Navigating the Fustercluck
It’s simple but not easy. That’s the paradox of the creative world. At its core, it’s nothing more than problem/solution with a twist. Very simple stuff, right? So, if it’s so simple, why isn’t it equally as easy? In a nutshell: human beings. Even with our bulging frontal lobes and opposable thumbs, we find a way to muck things up. Creating one big fustercluck.
Sadly, there’s no solvent or spray to untangle this hairball of human folly. But what is offered here is some clear, solid advice written in plain, simple peoplespeak by me- Wegs, the Anti-Guru, to help you navigate the fustercluck that drives many creatives crazy, if it doesn’t drive you out of the business first.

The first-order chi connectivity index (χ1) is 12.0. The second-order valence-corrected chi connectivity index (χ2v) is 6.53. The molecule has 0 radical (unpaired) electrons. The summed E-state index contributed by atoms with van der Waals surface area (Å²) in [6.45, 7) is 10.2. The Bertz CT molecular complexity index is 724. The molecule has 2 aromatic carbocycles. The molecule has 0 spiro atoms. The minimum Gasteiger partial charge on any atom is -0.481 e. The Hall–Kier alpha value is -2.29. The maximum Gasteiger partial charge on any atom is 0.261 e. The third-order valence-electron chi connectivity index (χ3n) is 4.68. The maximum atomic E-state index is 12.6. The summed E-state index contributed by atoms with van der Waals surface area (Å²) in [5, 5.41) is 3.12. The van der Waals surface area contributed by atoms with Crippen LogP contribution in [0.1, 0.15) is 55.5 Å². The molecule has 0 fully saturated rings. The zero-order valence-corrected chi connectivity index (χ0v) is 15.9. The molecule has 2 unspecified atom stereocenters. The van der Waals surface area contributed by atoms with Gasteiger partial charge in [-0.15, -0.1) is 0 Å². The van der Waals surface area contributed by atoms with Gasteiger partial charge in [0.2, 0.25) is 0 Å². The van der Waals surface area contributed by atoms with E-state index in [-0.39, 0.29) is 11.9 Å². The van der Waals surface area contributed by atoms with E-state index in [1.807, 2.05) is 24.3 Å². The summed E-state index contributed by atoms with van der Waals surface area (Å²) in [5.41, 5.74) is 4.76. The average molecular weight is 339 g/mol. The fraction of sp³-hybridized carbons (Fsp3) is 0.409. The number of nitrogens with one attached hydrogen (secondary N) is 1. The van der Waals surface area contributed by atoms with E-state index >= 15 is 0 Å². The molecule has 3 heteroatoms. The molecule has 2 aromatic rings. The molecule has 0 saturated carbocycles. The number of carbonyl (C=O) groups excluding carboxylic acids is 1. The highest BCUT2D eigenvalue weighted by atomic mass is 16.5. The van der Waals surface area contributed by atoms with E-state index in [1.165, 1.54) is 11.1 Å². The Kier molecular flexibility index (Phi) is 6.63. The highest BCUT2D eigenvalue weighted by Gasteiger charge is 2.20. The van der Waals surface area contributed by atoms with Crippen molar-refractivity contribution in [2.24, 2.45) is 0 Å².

Every 10-15-minute podcast contains overlooked, bite-sized insights for creative types like you. Some may surprise you. Some may inspire you. And hopefully, many will be of use to you, whether you’re an actual creative or someone who realizes that innovation and creativity is key to any business.
Taken together, these snackable nuggets should shave years off your learning curve. Helping you step around the landmines, so you can focus on the work. The thing that drew you to creativity in the first place.
So, please listen in, offer feedback and help spread the word about Navigating the Fustercluck. Helping Creatives Keep Their Heads.
52. Here’s to the Future!